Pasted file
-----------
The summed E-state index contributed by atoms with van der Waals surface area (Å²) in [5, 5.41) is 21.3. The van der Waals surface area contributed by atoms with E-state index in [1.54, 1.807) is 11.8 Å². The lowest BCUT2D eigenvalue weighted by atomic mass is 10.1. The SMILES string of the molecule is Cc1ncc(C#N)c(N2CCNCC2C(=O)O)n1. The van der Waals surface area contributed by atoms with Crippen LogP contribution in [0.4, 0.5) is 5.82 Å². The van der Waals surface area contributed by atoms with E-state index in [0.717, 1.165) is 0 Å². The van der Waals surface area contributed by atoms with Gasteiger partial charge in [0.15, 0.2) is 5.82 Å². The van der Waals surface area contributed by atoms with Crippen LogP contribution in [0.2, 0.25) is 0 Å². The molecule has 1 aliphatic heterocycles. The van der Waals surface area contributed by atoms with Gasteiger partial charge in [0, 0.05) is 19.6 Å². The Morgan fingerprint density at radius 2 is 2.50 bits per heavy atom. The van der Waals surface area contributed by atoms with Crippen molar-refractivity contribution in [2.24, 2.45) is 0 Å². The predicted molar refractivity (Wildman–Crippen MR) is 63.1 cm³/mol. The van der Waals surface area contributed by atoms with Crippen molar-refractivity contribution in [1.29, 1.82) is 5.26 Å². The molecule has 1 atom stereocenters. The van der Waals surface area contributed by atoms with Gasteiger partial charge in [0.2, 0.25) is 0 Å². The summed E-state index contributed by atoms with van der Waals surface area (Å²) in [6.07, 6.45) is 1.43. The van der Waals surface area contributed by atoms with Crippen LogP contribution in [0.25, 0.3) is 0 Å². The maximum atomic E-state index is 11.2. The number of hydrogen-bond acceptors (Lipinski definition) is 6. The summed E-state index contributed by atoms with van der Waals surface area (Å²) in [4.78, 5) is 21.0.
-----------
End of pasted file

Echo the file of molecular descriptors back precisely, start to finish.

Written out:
The summed E-state index contributed by atoms with van der Waals surface area (Å²) in [5, 5.41) is 21.3. The van der Waals surface area contributed by atoms with E-state index in [1.54, 1.807) is 11.8 Å². The lowest BCUT2D eigenvalue weighted by atomic mass is 10.1. The SMILES string of the molecule is Cc1ncc(C#N)c(N2CCNCC2C(=O)O)n1. The van der Waals surface area contributed by atoms with Crippen LogP contribution in [0.4, 0.5) is 5.82 Å². The van der Waals surface area contributed by atoms with E-state index in [0.717, 1.165) is 0 Å². The van der Waals surface area contributed by atoms with Gasteiger partial charge in [0.15, 0.2) is 5.82 Å². The van der Waals surface area contributed by atoms with Crippen LogP contribution in [0.2, 0.25) is 0 Å². The molecule has 1 aliphatic heterocycles. The van der Waals surface area contributed by atoms with Gasteiger partial charge in [0, 0.05) is 19.6 Å². The Morgan fingerprint density at radius 2 is 2.50 bits per heavy atom. The van der Waals surface area contributed by atoms with Crippen molar-refractivity contribution in [2.24, 2.45) is 0 Å². The predicted molar refractivity (Wildman–Crippen MR) is 63.1 cm³/mol. The van der Waals surface area contributed by atoms with Crippen molar-refractivity contribution in [1.29, 1.82) is 5.26 Å². The molecule has 1 atom stereocenters. The van der Waals surface area contributed by atoms with Gasteiger partial charge in [0.2, 0.25) is 0 Å². The summed E-state index contributed by atoms with van der Waals surface area (Å²) in [6.07, 6.45) is 1.43. The van der Waals surface area contributed by atoms with Crippen LogP contribution in [0.25, 0.3) is 0 Å². The maximum atomic E-state index is 11.2. The number of hydrogen-bond acceptors (Lipinski definition) is 6. The summed E-state index contributed by atoms with van der Waals surface area (Å²) in [4.78, 5) is 21.0.